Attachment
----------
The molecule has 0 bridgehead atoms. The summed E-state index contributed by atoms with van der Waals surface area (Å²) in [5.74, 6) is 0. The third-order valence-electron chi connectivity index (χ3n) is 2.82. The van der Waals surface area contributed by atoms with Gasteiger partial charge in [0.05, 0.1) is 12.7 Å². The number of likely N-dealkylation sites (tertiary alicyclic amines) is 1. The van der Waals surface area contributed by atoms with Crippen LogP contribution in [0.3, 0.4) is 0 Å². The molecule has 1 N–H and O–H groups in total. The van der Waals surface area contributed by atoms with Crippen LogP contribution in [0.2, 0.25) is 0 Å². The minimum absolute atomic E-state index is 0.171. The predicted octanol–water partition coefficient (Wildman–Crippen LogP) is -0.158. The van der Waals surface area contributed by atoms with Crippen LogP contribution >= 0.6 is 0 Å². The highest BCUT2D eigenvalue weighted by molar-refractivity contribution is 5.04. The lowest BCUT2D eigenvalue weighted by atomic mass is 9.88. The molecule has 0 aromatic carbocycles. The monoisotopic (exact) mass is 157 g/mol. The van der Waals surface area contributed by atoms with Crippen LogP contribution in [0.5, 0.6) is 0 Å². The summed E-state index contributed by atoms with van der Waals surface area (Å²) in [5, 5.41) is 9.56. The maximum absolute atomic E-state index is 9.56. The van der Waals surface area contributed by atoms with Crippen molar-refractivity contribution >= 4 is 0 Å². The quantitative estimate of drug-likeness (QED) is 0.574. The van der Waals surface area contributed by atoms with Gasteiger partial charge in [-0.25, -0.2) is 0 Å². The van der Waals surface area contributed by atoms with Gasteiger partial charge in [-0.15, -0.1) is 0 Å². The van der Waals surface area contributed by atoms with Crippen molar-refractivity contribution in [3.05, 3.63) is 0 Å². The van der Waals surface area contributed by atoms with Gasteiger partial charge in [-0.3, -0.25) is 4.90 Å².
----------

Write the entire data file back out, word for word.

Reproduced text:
The molecule has 0 bridgehead atoms. The summed E-state index contributed by atoms with van der Waals surface area (Å²) in [5.74, 6) is 0. The third-order valence-electron chi connectivity index (χ3n) is 2.82. The van der Waals surface area contributed by atoms with Gasteiger partial charge in [0.05, 0.1) is 12.7 Å². The number of likely N-dealkylation sites (tertiary alicyclic amines) is 1. The van der Waals surface area contributed by atoms with Crippen LogP contribution in [0.3, 0.4) is 0 Å². The molecule has 1 N–H and O–H groups in total. The van der Waals surface area contributed by atoms with Crippen LogP contribution in [0.2, 0.25) is 0 Å². The minimum absolute atomic E-state index is 0.171. The predicted octanol–water partition coefficient (Wildman–Crippen LogP) is -0.158. The van der Waals surface area contributed by atoms with Crippen LogP contribution >= 0.6 is 0 Å². The highest BCUT2D eigenvalue weighted by molar-refractivity contribution is 5.04. The lowest BCUT2D eigenvalue weighted by atomic mass is 9.88. The molecule has 0 aromatic carbocycles. The monoisotopic (exact) mass is 157 g/mol. The van der Waals surface area contributed by atoms with Crippen LogP contribution in [0.5, 0.6) is 0 Å². The summed E-state index contributed by atoms with van der Waals surface area (Å²) in [5, 5.41) is 9.56. The maximum absolute atomic E-state index is 9.56. The van der Waals surface area contributed by atoms with Crippen molar-refractivity contribution >= 4 is 0 Å². The quantitative estimate of drug-likeness (QED) is 0.574. The van der Waals surface area contributed by atoms with Gasteiger partial charge in [-0.25, -0.2) is 0 Å². The van der Waals surface area contributed by atoms with Gasteiger partial charge in [-0.15, -0.1) is 0 Å². The van der Waals surface area contributed by atoms with Crippen molar-refractivity contribution in [3.05, 3.63) is 0 Å². The van der Waals surface area contributed by atoms with Gasteiger partial charge in [-0.3, -0.25) is 4.90 Å².